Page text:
Multiple causes for colony collapse – report – by Seth Borenstein:
A new federal report blames a combination of problems for a mysterious and dramatic disappearance of US honeybees since 2006.
The intertwined factors cited include a parasitic mite, multiple viruses, bacteria, poor nutrition, genetics, habitat loss and pesticides.
The multiple causes make it harder to do something about what’s called colony collapse disorder, experts say. The disorder has caused as much as one-third of the nation’s bees to just disappear each winter since 2006.
Bees, especially honeybees, are needed to pollinate crops.
The federal report, issued Thursday by the Agriculture Department and the Environmental Protection Agency, said the biggest culprit is the parasitic mite varroa destructor, calling it “the single most detrimental pest of honeybees”. . .
After an intense semi-final tasting today, the top 20 sirloin steaks have been found to compete in the Beef + Lamb New Zealand Steak of Origin Grand Final.
Today’s semi-final saw over 70 steaks tasted by a panel of chefs and foodwriters, including 2012 MasterChef winner Chelsea Winter.
Winter says the quality of the product on show made marking the steaks very difficult.
“I love a steak at the best of times and to taste some of the best in the country was a great experience. It was a hard job as they were each of such high quality, but someone has to do it!” says Winter. . .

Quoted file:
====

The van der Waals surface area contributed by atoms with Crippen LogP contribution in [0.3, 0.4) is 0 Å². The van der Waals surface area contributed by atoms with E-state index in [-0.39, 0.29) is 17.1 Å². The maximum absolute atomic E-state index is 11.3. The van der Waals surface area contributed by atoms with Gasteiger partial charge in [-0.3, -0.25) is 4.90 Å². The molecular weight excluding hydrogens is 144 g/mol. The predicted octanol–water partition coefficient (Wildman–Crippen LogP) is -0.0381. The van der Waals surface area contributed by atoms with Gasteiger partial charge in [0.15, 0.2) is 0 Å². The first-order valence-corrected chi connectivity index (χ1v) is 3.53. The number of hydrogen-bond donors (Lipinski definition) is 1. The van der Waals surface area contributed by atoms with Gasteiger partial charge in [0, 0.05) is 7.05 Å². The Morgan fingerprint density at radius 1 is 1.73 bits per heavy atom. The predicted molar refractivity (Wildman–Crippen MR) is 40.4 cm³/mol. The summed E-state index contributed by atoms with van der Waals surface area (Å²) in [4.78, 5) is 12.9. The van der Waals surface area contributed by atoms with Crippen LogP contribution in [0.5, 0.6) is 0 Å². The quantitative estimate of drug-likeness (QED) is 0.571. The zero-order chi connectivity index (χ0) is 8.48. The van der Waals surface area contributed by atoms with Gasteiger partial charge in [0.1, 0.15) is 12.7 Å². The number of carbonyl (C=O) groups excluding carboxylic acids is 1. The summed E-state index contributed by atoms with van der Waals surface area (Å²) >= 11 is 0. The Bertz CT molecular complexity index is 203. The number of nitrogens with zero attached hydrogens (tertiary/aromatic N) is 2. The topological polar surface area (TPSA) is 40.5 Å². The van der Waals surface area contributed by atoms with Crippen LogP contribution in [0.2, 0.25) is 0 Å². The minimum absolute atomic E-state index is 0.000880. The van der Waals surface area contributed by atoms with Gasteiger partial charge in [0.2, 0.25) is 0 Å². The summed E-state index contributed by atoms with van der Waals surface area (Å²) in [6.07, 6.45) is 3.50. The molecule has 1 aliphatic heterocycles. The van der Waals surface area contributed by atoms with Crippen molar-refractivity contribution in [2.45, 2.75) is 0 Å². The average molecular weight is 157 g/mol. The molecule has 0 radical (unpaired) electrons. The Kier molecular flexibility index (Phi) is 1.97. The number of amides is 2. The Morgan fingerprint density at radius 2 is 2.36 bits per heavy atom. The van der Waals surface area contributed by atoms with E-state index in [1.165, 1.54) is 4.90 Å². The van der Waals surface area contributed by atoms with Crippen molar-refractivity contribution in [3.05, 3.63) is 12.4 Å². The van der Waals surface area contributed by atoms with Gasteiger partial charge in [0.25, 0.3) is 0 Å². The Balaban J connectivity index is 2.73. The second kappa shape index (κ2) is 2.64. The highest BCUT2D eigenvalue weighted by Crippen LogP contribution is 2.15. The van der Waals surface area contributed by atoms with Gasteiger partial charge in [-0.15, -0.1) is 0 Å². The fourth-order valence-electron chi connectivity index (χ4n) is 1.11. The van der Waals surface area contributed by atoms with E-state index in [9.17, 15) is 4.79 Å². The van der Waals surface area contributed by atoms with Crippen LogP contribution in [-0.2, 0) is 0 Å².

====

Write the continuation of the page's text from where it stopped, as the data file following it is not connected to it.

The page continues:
The Tuatapere Hump Ridge Track has been nominated as a finalist in the Green Economy category for the 2013 Green Ribbon Awards for the second consecutive year. Honouring outstanding contributions to protecting New Zealand’s environment, the Green Ribbon Awards are conferred by the Ministry for the Environment.
Environment Minister Amy Adams announced 32 finalists in 11 award categories that recognise individuals, businesses, communities and youth, as well as larger organisations.
“All the finalists have shown great dedication and initiative. I am looking forward to meeting them and learning first-hand about the great work they are all doing to help New Zealand’s environment,” Ms Adams says. . .
A snap change to government import rules for brassica seeds has caught New Zealand producers on the hop as they prepare for sowing the high value crops.
The new rules, including mandatory fungicide treatment, mean significant delays to shipments and serious production issues for some growers already working to very tight planting schedules.
Thomas Chin, general manager of the New Zealand Grain and Seed Trade Association, says the Ministry for Primary Industries gave no warning of the change and no immediate explanation. . .
AGMARDT has announced the appointment of James Allen as an Associate Board Member to join its Board of Trustees.
AGMARDT is an independent not-for-profit trust that aims to foster and encourage leadership, innovation and research capability within the agricultural, horticultural and forestry sectors of New Zealand.
AGMARDT Chairman Jeff Grant said that the purpose of creating the Associate Board Member position is to provide an emerging agribusiness leader with an opportunity to observe and experience governance in action within an innovative agribusiness environment. . .